The folks at the Bohart Museum of Entomology, UC Davis,call them "jungle gems."
And "gems" they are.
They were recently featured at a Bohart Museum open house.
A sign next to them read: "They pollinate orchids. They also probably have the best memory of any insect. The males memorize the location of all the orchid plants in their patch of forest and visit them periodically during the day."
The "jungle gems" are just a few of the treasures that visitors can see at the Bohart Museum, located in Room 1124 of Academic Surge. The building is on Crocker Avenue (formerly California Avenue). The nearest intersection is LaRue Road.
The Bohart houses a global collection of more than seven million insect specimens and is the seventh largest insect collection in North America. It is also the home of the California Insect Survey, a storehouse of the insect biodiversity. Noted entomologist Richard M. Bohart (1913-2007) founded the museum in 1946.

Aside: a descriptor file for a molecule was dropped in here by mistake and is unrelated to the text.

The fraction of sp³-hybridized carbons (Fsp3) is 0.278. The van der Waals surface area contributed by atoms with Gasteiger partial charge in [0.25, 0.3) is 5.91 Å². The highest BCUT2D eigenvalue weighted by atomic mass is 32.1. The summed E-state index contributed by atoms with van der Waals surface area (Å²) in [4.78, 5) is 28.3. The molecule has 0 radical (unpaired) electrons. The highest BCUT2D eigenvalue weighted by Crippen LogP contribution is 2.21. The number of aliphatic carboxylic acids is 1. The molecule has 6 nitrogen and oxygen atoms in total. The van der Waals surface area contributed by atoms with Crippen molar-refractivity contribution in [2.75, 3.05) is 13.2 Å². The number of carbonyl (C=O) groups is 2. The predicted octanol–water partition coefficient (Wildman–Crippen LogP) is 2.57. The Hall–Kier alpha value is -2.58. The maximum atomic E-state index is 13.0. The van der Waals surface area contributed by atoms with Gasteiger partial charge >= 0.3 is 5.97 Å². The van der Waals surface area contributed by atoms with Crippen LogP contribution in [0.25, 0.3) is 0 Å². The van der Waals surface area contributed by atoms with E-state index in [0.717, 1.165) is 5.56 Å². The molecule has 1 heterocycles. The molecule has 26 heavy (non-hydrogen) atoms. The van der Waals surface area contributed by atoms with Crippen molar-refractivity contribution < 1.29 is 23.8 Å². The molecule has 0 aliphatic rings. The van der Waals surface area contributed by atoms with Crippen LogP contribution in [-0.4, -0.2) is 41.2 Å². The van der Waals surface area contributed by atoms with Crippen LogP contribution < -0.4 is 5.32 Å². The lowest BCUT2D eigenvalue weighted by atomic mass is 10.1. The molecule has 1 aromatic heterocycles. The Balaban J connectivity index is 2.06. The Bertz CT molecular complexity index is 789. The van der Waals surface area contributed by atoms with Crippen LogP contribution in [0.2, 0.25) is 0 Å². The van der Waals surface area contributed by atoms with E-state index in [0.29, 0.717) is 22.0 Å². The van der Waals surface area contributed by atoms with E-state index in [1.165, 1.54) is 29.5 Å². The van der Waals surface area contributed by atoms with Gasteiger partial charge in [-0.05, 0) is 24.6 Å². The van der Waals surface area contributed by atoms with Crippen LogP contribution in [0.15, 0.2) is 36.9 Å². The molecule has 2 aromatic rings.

The Bohart is open to the public from 9 a.m. to noon and from 1 to 5 p.m., Monday through Thursday. It is closed to the public on Fridays and on major holidays. Admission is free.
To allow more visitors to attend, the museum holds a weekend open house once a month. The next weekend open house is set from 1 to 4 p.m., Saturday, Oct. 27. The theme, in keeping with Halloween, is "Insects of Death."
Stay tuned on what's planned!
New World orchid bees at the Bohart Museum of Entomology. (Photo by Kathy Keatley Garvey)